Traditionally, the Sharks would have found a way to jolt themselves to life at the intermission, as it was so plainly obvious that they didn’t seem focused or driven over the first 20 minutes.

This was a game, too, in which they were healthier, getting Jannik Hansen back in the lineup, and more rested than the Stars, who were playing their second game in as many nights while San Jose was coming off a rare two-day break. Furthermore, the Sharks have seen a nine-point lead in the Pacific Division evaporate to just two points headed into Friday’s action. Motivation should have been easy against a team that shut them out on Monday, to boot.

But the mental mistakes to start the second were even worse. Brett Ritchie was left alone by Brenden Dillon for a goal just 1:58 into the middle frame, and at 5:19, Brent Burns was caught staring at the puck off of a faceoff as Jamie Benn got free in front of the net to push the Dallas lead to 3-0. DeBoer's timeout and screaming session after that third goal did nothing, as Dallas got two more goals off of the rush and another on a breakaway by Cracknell after a gift turnover by goalie Aaron Dell before the night was through.

“That’s a month worth of mistakes in one night, so hopefully we get it out of the system,” DeBoer said.

The defensive miscues should be easily correctable, according to Dillon.

“If you look at a good chunk of those goals, we kind of know whether it was d-zone coverage, or off the rush, or just communicating with one another,” he said. “Stuff that’s not like us. I think if we watched the other 70 games this year, those kind of things don’t happen.”

Of course, the defensive errors become all the more glaring when a team isn’t scoring, either. The Sharks managed just one Joe Thornton power play goal, and have just five total goals in their last five games.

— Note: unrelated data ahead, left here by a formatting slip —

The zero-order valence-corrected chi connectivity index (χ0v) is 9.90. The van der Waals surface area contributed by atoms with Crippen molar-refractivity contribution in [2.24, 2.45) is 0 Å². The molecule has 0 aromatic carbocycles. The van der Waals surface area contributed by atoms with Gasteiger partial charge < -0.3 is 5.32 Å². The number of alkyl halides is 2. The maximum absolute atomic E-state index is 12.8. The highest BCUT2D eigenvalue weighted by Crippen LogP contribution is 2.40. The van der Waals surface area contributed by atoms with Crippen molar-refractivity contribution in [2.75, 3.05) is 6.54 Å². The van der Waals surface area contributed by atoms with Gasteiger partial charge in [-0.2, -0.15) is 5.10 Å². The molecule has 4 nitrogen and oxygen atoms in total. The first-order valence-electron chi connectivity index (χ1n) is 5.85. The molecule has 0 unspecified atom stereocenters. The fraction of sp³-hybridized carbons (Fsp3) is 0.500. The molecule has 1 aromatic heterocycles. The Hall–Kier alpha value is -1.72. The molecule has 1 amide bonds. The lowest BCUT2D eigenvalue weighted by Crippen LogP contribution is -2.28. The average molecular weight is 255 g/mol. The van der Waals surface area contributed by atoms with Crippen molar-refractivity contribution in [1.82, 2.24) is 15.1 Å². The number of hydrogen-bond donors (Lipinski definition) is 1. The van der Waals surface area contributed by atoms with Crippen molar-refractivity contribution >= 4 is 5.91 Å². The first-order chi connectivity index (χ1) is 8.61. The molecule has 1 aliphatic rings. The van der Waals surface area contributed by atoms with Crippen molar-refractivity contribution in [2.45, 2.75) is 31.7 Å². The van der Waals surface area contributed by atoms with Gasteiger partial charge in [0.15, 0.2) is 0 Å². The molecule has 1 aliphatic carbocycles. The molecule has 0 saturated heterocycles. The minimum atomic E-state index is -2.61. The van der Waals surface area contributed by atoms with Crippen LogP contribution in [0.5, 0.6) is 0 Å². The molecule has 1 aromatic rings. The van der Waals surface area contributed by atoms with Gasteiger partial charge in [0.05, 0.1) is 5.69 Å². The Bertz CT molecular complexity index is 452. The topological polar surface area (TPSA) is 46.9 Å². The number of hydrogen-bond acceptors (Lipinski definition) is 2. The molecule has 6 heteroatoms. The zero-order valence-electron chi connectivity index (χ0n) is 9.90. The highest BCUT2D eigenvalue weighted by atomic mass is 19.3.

That part of their game wasn’t any better against Dallas than their defense, as Kari Lehtonen had a relatively tranquil evening.

“We have a lot of guys that are going through some tough times right now and struggling to get on the scoresheet,” Logan Couture said. “We're going to need all of those guys to bring more. That's from our top guys, including myself and on down. We need to do more offensively. Score goals, and do more defensively, as well.”

They have just eight more games to figure it all out.

“It’s not ideal, by any means,” Dillon said. “I think it’s maybe a bit of a wakeup call for us. … You can’t take a night off and you have to be emotionally invested. You’ve got to take every shift as hard as you possibly can.”

* * *

DeBoer had no update on Marc-Edouard Vlasic, who didn't play in the third period. The defenseman was seen leaving the dressing room under his own power, but looked to be walking a bit gingerly.

Instant Replay: Sharks allow six to Stars, losing streak now at five

Instant Replay: Sharks allow six to Stars, losing streak now at five

BOX SCORE

DALLAS – Entering the game with their longest regulation losing streak of the season, and playing against what should have been a tired opponent that is already out of playoff contention, the Sharks were obliterated by the Stars on Friday at American Airlines Center, 6-1.
 
From the drop of the puck, the Sharks looked like they had no interest in competing against a Dallas team that had played in Chicago on Thursday night, and had already beaten San Jose earlier in the week.